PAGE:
“That Ducati was Glen’s daily rider and he treated it like any other piece of equipment, and it suffered a bit from lack of maintenance,” Johansen says. By 1978 there were some issues that needed to be addressed, and the motor was removed from the frame, the heads disassembled, and then put in boxes and stored in his mother’s basement. The rest of the rolling chassis was left exposed out in the backyard.
Johansen, a home renovator, eventually lost touch with his friend. “But one day, out of the blue, Glen called to ask if I was still doing construction,” Johansen says. “He wanted some work done on his mom’s house. While I was doing that work I discovered the rolling chassis of the Ducati. The funky metal flake gel coat Fiberglass gas tank had faded to silver on the top, and I said “We have to do something with this bike.” This was in the early 1990s, and the pair dragged the Ducati to Johansen’s then newly built three-car garage. Here, they each focused on their separate motorcycle projects. Johansen was rebuilding a 1972 Suzuki Water Buffalo at the time.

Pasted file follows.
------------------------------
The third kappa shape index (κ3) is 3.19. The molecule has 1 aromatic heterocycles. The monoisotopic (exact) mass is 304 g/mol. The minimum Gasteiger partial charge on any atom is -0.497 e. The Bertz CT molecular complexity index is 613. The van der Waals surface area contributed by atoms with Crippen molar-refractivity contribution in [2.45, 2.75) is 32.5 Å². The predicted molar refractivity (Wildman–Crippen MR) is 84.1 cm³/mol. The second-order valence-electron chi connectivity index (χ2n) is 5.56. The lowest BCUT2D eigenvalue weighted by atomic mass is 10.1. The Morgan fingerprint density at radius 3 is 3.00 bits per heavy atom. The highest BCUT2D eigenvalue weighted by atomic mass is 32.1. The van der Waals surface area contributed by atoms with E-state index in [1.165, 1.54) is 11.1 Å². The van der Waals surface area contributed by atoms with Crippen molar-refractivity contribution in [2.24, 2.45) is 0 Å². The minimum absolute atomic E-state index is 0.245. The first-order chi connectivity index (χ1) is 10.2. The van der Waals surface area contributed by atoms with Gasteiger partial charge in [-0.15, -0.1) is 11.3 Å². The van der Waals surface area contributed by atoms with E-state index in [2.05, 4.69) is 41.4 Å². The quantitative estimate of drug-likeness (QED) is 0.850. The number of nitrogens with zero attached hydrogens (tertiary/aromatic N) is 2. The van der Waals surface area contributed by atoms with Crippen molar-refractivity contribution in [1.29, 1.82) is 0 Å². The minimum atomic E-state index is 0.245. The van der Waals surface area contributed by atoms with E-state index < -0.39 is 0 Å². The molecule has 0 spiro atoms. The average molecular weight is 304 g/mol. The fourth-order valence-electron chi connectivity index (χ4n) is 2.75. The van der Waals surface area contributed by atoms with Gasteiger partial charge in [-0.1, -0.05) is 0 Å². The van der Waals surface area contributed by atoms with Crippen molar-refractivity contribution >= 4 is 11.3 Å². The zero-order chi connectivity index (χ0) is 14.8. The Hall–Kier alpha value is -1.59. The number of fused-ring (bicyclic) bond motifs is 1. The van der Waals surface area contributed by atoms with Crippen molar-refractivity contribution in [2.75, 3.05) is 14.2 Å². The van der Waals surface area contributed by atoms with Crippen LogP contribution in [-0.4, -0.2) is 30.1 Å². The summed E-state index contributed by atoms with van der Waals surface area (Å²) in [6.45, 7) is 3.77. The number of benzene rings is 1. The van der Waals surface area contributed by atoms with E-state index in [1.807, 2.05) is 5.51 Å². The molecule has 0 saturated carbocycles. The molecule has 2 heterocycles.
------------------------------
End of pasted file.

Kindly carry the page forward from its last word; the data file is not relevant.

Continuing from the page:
Work on the Ducati progressed slowly, and somewhat sporadically. Unfortunately, Parsons was diagnosed with MS in the late 1990s, and the Ducati project got put on the back burner. “He was feeling badly about leaving his bike behind in my garage and not dealing with it,” Johansen says. “I told him to just deal with what you have to deal with — the bike’s fine where it is.”
Just a few weeks later and Parsons had signed over ownership of the Ducati to Johansen. “‘Rather than waiting for this’, he said, ‘you might as well own it now,'” Johansen recalls. “Needless to say, that bike’s the only one in my stable that will go to the grave with me, I’ll never sell it.”
Turns out Johansen’s 1972 Ducati 750 GT was the sixth in Canada, and only the second in Alberta. The first 750 GT was built in June 1971, and Johansen’s was built on January 17, 1972. There were only 404 sand cast crankcase motors built, and Johansen’s machine was put together about three-quarters of the way through early production.